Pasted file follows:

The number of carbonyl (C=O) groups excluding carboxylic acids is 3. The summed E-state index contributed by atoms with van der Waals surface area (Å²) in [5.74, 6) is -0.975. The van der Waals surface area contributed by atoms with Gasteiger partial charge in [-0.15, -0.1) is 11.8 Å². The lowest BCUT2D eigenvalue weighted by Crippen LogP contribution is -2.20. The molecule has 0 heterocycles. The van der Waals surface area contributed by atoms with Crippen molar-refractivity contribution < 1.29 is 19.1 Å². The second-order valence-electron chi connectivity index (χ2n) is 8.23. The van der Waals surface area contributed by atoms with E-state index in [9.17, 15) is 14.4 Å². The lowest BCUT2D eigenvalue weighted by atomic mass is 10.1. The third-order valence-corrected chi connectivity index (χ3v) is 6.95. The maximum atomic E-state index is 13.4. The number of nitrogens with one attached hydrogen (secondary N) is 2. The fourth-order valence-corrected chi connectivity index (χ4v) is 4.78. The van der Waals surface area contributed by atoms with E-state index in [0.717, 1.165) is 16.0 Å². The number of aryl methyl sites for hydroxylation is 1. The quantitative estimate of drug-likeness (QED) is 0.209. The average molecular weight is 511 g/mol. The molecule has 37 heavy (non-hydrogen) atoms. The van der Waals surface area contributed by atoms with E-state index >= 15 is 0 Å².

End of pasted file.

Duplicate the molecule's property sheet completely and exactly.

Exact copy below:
The number of carbonyl (C=O) groups excluding carboxylic acids is 3. The summed E-state index contributed by atoms with van der Waals surface area (Å²) in [5.74, 6) is -0.975. The van der Waals surface area contributed by atoms with Gasteiger partial charge in [-0.15, -0.1) is 11.8 Å². The lowest BCUT2D eigenvalue weighted by Crippen LogP contribution is -2.20. The molecule has 0 heterocycles. The van der Waals surface area contributed by atoms with Crippen molar-refractivity contribution < 1.29 is 19.1 Å². The second-order valence-electron chi connectivity index (χ2n) is 8.23. The van der Waals surface area contributed by atoms with E-state index in [9.17, 15) is 14.4 Å². The lowest BCUT2D eigenvalue weighted by atomic mass is 10.1. The third-order valence-corrected chi connectivity index (χ3v) is 6.95. The maximum atomic E-state index is 13.4. The number of nitrogens with one attached hydrogen (secondary N) is 2. The fourth-order valence-corrected chi connectivity index (χ4v) is 4.78. The van der Waals surface area contributed by atoms with E-state index in [0.717, 1.165) is 16.0 Å². The number of aryl methyl sites for hydroxylation is 1. The quantitative estimate of drug-likeness (QED) is 0.209. The average molecular weight is 511 g/mol. The molecule has 37 heavy (non-hydrogen) atoms. The van der Waals surface area contributed by atoms with E-state index >= 15 is 0 Å².